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Big Data and Counterterrorism

As a result of 9/11, governments were forced to transform their security practices to meet the evolving threat posed by non-state actors. In the counterterrorism context, big data has caught the attention of numerous governments around the world as it has the potential to help develop effective counterterrorism strategies.

Big data is defined simply as large and voluminous complex data sets, arriving from new data sources that traditional data processing software cannot manage. In the counterterrorism context, big data refers to the enormous amount of unstructured, unfiltered, and raw data that law enforcement and intelligence agencies require to mine for information to prevent future attacks.

Due to the largely unpredictable nature of terrorism, non-state actors have been able to plan and carry out surprise attacks. This is partly due to a lack of advanced data that forecasts possible future attacks. By combining big data and analytics with open-source intelligence, terrorist groups and their broad networks of affiliates can be monitored. Additionally, this will allow governments to keep track of radical elements by collecting and structuring relevant data from the web, giving authorities a competitive edge to not only prevent terrorist attacks but also identify suspicious activities and spot their early signs based on available data.

A research initiative was executed in 2013, where behavioural forecast models were used to conduct a comprehensive and in-depth analysis of Lashkar-e-Taiba, an Al-Qaida-affiliated group that was responsible for multiple attacks in Pakistan, India, and Afghanistan and rose to global prominence during the 2008 Mumbai attacks. The researchers used “temporal probabilistic” methods to assess what measures would be required to diminish the group’s lethality based on data on the group’s philosophy, history, ideology, and other relevant factors.

The research was based on the SOMA rule-learning algorithm (Stochastic Opponent Modeling Agents) – a proposed “paradigm for reasoning about cultural groups, terror groups, and other socioeconomic- political-military organizations worldwide.” The study induced policy proposals that might be used to create an environment around Lashkar-e-Taiba that is conducive to attack reduction. This demonstrates how big data can be used to back up counterterrorism agencies’ efforts. What’s more interesting is that the available data on the web, specifically on social media platforms, is capable of revolutionising predictive analytics by providing a remodeled aspect of open-source databases of terrorist organisations, their leaders, and affiliates.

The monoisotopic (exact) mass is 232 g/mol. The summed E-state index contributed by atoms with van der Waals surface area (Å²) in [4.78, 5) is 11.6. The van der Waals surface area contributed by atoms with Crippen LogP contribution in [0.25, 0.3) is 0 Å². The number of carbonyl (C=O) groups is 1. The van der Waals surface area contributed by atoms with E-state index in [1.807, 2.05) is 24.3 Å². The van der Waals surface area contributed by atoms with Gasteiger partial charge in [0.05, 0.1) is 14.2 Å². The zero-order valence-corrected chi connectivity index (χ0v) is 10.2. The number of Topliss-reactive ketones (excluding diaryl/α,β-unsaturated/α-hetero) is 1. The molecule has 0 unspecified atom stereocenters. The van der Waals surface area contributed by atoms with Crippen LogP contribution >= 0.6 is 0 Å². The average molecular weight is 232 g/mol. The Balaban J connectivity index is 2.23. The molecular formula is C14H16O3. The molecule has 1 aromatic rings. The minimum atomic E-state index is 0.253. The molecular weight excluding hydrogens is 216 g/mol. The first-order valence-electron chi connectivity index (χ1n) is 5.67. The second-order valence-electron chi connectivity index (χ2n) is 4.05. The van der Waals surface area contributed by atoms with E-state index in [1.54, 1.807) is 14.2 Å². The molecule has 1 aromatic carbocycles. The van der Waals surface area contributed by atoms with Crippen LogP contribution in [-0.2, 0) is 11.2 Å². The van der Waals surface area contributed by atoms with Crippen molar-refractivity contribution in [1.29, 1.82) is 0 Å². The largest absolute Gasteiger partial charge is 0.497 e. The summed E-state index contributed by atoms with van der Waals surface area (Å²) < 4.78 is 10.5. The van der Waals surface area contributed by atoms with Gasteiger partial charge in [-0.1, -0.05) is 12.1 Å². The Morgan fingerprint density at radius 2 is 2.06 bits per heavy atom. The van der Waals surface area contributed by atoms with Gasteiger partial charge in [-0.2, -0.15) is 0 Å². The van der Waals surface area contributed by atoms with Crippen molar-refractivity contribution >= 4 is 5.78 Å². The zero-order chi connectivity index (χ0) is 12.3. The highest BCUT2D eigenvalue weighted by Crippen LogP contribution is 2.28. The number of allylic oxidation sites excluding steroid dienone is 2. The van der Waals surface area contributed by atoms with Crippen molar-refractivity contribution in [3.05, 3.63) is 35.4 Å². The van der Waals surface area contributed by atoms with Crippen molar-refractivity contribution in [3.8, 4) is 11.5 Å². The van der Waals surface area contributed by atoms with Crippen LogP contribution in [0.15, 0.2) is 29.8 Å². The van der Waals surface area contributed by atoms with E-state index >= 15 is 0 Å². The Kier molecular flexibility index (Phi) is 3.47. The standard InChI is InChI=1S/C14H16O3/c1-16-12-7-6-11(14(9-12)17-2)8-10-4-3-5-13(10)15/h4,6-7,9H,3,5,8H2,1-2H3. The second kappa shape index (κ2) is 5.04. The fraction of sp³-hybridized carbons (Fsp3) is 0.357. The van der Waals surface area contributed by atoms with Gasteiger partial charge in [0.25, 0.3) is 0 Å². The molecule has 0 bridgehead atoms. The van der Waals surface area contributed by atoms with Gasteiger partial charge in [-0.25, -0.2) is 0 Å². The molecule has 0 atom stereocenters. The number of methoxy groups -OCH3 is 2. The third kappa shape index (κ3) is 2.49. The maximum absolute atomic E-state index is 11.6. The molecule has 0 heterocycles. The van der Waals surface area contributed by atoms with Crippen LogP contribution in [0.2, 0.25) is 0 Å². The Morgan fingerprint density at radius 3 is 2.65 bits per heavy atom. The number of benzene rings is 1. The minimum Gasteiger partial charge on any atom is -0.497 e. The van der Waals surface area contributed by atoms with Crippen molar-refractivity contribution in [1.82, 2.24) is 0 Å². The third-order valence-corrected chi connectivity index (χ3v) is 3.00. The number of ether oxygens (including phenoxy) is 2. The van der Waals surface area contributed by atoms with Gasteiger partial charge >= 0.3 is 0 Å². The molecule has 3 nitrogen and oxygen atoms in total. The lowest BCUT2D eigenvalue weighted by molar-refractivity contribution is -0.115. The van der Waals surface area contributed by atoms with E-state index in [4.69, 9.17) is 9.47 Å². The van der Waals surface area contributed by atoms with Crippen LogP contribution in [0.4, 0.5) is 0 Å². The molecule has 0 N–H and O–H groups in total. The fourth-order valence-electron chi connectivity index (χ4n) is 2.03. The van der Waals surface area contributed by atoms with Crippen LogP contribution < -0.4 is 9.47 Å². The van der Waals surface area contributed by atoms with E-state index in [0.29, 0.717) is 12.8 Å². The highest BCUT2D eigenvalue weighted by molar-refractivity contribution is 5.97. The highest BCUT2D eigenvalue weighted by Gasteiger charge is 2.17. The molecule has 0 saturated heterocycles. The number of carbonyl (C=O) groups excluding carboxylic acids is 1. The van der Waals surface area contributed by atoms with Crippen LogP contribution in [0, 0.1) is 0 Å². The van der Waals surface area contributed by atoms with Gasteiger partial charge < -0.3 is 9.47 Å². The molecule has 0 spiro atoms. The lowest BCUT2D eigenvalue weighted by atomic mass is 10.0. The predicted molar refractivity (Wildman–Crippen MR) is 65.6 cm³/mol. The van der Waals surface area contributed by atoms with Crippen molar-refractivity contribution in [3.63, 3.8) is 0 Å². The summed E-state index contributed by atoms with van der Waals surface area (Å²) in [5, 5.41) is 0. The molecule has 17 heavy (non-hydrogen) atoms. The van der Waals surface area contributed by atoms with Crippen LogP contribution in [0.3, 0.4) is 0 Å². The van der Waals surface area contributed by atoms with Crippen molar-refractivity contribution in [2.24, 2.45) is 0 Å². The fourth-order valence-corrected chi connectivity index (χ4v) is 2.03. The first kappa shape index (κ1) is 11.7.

Overall, how are terrorist organisations taking advantage of technology and big data? According to Tatiana Tropina, a Senior Researcher at the Max Plank Institute for Foreign and International Criminal Law, “Criminal (and terrorist) organisations carrying out traditional illegal activities [and] use digital tools for planning and coordination, communications, networking, and trading illegal goods, including arms, drugs, and counterfeit documents. The Internet merges these activities with those related to cybercrime – such as the trade-in botnets and tools to commit digital crimes and trade in stolen personal data – and outsources the commission of digital crimes.”

In addition to this, in recent years, a growing number of terrorist groups are turning to digital currencies and blockchain technology to fund their operations due to its simplicity of use, anonymous transactions, and the perceived potential for cryptocurrency and decentralised finance to play a much larger role in a centralised global financial system. Counterterrorism officials are becoming increasingly concerned that terrorist organisations are employing highly skilled data hackers to manipulate complex computer systems to aid their illicit operations. A case in point is a Daesh-affiliated militant group in the North Caucasus region in Russia who were using the digital wallet QIWI to raise money online to support their activities.

And it’s not just non-state actors who use technology for their own means. In 2021, North Korea’s Kim Jong-Un used hackers to steal nearly $400 million in crypto to fund his regime’s malign activities. Andy Greenberg of Wired writes, “North Korean hackers stole a total of $395 million worth of crypto coins last year across seven intrusions into cryptocurrency exchanges and investment firms, according to blockchain analysis firm Chainalysis. The nine-figure sum represents a nearly $100 million increase over the previous year’s thefts by North Korean hacker groups, and it brings their total haul over the past five years to $1.5 billion in cryptocurrency alone.”

In 2015, Europol predicted that in the future, organised terrorist groups “will exploit big data to carry out complex and sophisticated identity frauds at previously unprecedented levels.”

In light of the multi-faceted threat posed by radicals and terrorist organisations, regardless of their ideologies, governments must continue developing and implementing strict and effective measures to diminish and weaken their capabilities.